Not surprisingly, poverty levels are highest among SCs and STs. More than half of the SC population belongs to the poorest two quintiles (based on consumption expenditure data). The figure for STs is similar, as the chart below shows. Roughly 40% of OBCs and 20% of upper caste Hindus are in the poorest two quintiles, NSSO consumption expenditure data shows.

An important finding from the two charts given above is the poor condition of Muslims on most of these indicators, which has also been highlighted in official reports such as that of the Sachar Committee. The existing framework of caste-based affirmative action has been of little help to Muslims, especially lower caste Muslims. Another caveat vis-à-vis these statistics is that the headline figures on STs might be very different from the condition of tribal population outside the north-eastern states. Unlike the relatively better off ST population in the north-east, the tribal population in places such as central India is extremely poor and backward.

To surmise, these statistics underline the need to take a nuanced view of caste based discrimination and inequality in India.

While aggregate data for different social groups tell us about the differences in well-being of different social groups such as OBC and SC/ST from each other, there are significant intra-group differences as well. Several social scientists have also highlighted this problem. In a 2009 article published in the Seminar psephologist-turned-political activist Yogendra Yadav underlined the fact that while a section of OBCs matches upper castes in terms of socio-economic indicators, the socio-economic status of several sections within the OBCs were even worse than SCs.

In an article published in the Indian Express this year, the political scientist Pratap Bhanu Mehta also raised questions about the way we classify caste groups and design affirmative action based on that.

“Should the same instruments that we rightly use to redress the oppression of Dalits be used to address the social challenges of other dominant castes?” Mehta questioned. “To what extent are OBCs a descriptive or a constructed category? Is there a selection bias in the hypothesis when we assume that caste is for all groups the predominant axis that explains their condition?”

India’s political class has largely shied away from engaging with such debates. Perhaps, given the lack of diversity in our political leadership itself, this is not so surprising. As an earlier Plainfacts column had pointed out, Dalits have a miniscule representation from seats which are not reversed for SC candidates.

According to the political scientists, Christophe Jaffrelot and Gilles Verniers, OBCs have a share of around 20% among elected MPs in the Lok Sabha . While this figure is much more than the share of SCs, it still falls short of a proportionate share given the fact that OBCs have a population share of around 40% in India’s population. The dominance of upper castes and OBCs in Indian Union cabinets has been stark since the early days of the Indian republic, as an earlier Plain Facts column showed. The already skewed balance gets even worse when the BJP comes to power, as can be seen in the figures for 1999 and 2014.

It can be argued that political representation is neither a necessary nor a sufficient condition for social justice. This is after all not a new argument. The Congress party frequently used this argument to reject the demand by B.R. Ambedkar for caste-based quotas. Ambedkar consistently argued that the Indian government, despite the best of motives will not be able to do much to address the grievances of Dalits unless it had Dalit representation.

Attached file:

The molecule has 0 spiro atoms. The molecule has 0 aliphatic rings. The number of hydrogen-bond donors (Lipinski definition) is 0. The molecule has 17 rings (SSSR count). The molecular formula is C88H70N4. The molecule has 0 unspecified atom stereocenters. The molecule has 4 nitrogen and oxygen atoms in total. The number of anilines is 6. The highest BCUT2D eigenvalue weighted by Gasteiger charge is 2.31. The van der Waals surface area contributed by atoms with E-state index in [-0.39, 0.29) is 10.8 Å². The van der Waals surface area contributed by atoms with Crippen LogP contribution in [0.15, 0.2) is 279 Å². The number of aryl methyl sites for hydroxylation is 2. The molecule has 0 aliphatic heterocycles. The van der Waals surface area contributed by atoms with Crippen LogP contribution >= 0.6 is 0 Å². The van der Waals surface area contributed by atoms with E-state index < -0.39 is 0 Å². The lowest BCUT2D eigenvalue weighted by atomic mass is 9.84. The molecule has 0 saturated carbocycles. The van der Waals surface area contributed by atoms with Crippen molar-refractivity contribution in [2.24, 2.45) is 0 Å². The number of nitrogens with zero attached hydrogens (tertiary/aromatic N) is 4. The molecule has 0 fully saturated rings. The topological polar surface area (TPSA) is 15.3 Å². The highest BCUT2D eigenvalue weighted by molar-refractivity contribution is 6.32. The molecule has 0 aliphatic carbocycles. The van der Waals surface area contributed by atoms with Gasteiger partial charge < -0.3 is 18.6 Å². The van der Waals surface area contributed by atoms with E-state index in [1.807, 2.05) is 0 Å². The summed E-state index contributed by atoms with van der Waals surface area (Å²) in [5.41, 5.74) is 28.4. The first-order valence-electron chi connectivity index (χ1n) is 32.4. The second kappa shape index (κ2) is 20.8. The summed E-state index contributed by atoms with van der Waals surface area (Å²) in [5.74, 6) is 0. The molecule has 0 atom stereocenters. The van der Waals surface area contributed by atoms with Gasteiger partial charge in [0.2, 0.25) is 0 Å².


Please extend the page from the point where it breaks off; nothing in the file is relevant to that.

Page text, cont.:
“We feel that nobody can remove our grievances as well as we can, and we cannot remove them unless we get political power in our own hands,” said Ambedkar in one of the sittings of the round table conferences held in 1930 in London to decide the agenda for political reform in India.

It can also be argued that the lack of a nuanced understanding of India’s caste realities spring from a lack of credible and granular data rather than political designs. However, the experience of the Socio-economic Caste Census (SECC), which was conducted in 2011, shows that even the lack of disaggregated caste data might be a result of flawed political decision making at the highest levels. While some political parties have been demanding that caste-wise data from the SECC should be released, experts have expressed scepticism over the availability of the data in the first place.

In an article written in The Hindu last year, former census commissioner and registrar general of India M, Vijayanunni argued that the UPA government played a saboteur’s role while designing the SECC. By delegating the responsibility of carrying the census to state governments, which had little expertise of undertaking such a task and asking enumerators to just record responses for caste names, without any predetermined categories or guidelines—which would make systematic collation of the final results impossible—the UPA government ensured that SECC would not result any comprehensible information about caste, argued Vijayanunni.

The writing on the wall is clear. Unless we have credible and granular data on relative backwardness among India’s different social groups, India’s political discourse would be vulnerable to being exploited by both kinds of extreme voices—those who dismiss the reality of caste-based discrimination in the country, and those who have realised that demanding reservations for their community is a lucrative strategy of political blackmail.

Tadit Kundu contributed to this story.